Fractional Gaussian noise (fGn) is a stationary stochastic process used to model antipersistent or persistent dependency structures in observed time series. Properties of the autocovariance function of fGn are characterised by the Hurst exponent (H), which, in Bayesian contexts, typically has been assigned a uniform prior on the unit interval. This paper argues why a uniform prior is unreasonable and introduces the use of a penalised complexity (PC) prior for H. The PC prior is computed to penalise divergence from the special case of white noise and is invariant to reparameterisations. An immediate advantage is that the exact same prior can be used for the autocorrelation coefficient ϕ(symbol) of a first-order autoregressive process AR(1), as this model also reflects a flexible version of white noise. Within the general setting of latent Gaussian models, this allows us to compare an fGn model component with AR(1) using Bayes factors, avoiding the confounding effects of prior choices for the two hyperparameters H and ϕ(symbol). Among others, this is useful in climate regression models where inference for underlying linear or smooth trends depends heavily on the assumed noise model.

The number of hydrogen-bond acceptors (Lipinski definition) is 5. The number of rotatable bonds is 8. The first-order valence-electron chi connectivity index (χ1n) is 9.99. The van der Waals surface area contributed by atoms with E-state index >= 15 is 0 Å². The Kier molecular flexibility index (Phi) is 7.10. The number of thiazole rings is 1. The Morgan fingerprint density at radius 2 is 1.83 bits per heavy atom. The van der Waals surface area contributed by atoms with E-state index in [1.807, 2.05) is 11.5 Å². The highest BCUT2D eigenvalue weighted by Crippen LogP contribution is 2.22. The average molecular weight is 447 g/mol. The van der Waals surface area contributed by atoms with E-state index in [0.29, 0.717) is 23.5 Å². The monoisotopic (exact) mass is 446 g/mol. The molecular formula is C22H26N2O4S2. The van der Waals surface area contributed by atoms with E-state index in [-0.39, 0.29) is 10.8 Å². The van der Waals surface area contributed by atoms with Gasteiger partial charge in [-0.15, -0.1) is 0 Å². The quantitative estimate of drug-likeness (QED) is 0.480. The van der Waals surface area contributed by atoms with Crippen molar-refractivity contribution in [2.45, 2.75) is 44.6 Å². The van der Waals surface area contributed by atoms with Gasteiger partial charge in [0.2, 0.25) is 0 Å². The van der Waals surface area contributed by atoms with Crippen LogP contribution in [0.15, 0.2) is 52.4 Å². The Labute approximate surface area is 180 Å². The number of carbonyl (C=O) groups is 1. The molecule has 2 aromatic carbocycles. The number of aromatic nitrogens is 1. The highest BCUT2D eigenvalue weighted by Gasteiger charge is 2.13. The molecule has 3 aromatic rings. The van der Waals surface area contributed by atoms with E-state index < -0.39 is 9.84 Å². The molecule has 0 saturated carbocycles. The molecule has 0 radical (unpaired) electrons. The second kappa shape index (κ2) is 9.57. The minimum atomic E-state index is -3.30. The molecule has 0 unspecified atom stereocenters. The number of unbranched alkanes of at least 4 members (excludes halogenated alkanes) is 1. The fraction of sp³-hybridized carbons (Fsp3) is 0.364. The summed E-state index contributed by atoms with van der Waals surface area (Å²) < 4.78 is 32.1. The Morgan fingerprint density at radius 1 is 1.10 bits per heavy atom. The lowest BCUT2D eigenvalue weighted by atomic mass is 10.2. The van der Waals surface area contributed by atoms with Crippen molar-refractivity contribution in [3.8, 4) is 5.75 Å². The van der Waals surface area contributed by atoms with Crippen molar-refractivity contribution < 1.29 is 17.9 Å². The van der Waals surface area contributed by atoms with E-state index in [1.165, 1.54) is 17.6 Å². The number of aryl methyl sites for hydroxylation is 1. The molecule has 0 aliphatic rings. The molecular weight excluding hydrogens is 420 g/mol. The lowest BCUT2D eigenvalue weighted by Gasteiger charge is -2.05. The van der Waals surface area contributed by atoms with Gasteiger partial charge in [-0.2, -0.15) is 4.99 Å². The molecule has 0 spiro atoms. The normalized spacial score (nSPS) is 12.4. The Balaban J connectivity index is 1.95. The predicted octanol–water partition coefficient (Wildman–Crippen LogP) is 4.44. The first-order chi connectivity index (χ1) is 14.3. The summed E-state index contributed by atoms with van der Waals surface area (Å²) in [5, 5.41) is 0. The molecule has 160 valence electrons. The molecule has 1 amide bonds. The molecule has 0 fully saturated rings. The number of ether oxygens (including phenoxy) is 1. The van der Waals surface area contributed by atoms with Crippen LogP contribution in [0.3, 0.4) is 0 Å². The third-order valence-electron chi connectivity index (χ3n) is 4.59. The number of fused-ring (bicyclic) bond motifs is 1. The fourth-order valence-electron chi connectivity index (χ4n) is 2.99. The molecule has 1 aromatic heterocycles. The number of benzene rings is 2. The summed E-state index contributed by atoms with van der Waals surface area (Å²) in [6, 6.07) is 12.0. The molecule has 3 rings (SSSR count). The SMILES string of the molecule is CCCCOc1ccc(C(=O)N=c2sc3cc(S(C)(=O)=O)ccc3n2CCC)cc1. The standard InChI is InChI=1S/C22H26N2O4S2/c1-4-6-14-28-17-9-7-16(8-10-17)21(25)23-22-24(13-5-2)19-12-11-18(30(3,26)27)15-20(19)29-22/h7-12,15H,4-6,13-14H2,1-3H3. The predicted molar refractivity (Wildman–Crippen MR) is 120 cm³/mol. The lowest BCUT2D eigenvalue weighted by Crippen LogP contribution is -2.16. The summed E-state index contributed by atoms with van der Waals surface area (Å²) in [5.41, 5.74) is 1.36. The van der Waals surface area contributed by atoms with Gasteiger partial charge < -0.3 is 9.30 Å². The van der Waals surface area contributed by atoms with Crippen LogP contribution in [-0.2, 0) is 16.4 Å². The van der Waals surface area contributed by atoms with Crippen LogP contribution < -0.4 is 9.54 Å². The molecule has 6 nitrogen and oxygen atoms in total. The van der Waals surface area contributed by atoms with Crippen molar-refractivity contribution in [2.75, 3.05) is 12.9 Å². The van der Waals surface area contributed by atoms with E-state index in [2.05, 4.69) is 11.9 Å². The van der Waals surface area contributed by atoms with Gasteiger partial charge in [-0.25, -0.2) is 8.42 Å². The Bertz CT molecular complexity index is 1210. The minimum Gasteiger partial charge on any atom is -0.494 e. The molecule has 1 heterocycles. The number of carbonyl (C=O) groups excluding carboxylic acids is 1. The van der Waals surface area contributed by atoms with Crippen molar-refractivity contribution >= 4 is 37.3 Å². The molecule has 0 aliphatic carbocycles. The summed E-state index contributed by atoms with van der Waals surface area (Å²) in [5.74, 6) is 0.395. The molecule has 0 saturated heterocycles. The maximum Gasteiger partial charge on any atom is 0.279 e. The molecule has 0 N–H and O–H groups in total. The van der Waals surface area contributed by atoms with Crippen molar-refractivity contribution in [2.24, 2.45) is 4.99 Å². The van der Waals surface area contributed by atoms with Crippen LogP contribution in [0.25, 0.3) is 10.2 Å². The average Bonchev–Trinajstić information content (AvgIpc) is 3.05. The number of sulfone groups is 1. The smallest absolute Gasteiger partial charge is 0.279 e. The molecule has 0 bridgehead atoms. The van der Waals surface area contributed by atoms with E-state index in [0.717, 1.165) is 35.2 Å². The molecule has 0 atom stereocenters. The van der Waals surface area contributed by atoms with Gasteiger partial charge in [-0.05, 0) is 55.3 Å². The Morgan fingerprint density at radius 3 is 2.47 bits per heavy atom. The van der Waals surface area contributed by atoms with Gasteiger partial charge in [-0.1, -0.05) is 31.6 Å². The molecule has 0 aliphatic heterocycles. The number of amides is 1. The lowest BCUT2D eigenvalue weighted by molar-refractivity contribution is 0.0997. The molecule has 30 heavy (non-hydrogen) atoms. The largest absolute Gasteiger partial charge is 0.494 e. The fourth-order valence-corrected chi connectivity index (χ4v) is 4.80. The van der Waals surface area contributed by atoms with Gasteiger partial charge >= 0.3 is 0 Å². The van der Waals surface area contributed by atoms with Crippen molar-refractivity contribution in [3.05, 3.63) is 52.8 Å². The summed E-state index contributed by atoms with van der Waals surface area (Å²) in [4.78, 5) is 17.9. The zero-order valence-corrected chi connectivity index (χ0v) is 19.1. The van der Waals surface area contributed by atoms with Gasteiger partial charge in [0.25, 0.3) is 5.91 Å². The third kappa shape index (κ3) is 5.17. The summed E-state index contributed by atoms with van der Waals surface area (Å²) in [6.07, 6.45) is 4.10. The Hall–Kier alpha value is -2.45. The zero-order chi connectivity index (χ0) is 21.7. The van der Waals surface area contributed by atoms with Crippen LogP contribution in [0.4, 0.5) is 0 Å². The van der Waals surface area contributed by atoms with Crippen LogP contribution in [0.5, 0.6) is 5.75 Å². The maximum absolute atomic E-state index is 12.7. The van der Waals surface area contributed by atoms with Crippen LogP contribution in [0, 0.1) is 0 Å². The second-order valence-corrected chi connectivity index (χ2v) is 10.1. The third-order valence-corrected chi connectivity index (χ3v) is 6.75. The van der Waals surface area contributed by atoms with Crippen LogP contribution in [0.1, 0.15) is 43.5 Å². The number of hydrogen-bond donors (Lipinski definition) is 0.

6. Fractional Gaussian noise: Prior specification and model comparison

    KAUST Repository

    Sørbye, Sigrunn Holbek

    2017-07-07

    Fractional Gaussian noise (fGn) is a stationary stochastic process used to model antipersistent or persistent dependency structures in observed time series. Properties of the autocovariance function of fGn are characterised by the Hurst exponent (H), which, in Bayesian contexts, typically has been assigned a uniform prior on the unit interval. This paper argues why a uniform prior is unreasonable and introduces the use of a penalised complexity (PC) prior for H. The PC prior is computed to penalise divergence from the special case of white noise and is invariant to reparameterisations. An immediate advantage is that the exact same prior can be used for the autocorrelation coefficient ϕ(symbol) of a first-order autoregressive process AR(1), as this model also reflects a flexible version of white noise. Within the general setting of latent Gaussian models, this allows us to compare an fGn model component with AR(1) using Bayes factors, avoiding the confounding effects of prior choices for the two hyperparameters H and ϕ(symbol). Among others, this is useful in climate regression models where inference for underlying linear or smooth trends depends heavily on the assumed noise model.

  7. Extracting the noise spectral densities parameters of JFET transistor by modeling a nuclear electronics channel response

    International Nuclear Information System (INIS)

    Assaf, J.

    2009-07-01

    Mathematical model for the RMS noise of JFET transistor has been realized. Fitting the model according to the experimental results gives the noise spectral densities values. Best fitting was for the model of three noise sources and real preamplifier transfer function. After gamma irradiation, an additional and important noise sources appeared and two point defects are estimated through the fitting process. (author)

  8. Evaluation of substitution monopole models for tire noise sound synthesis

    Science.gov (United States)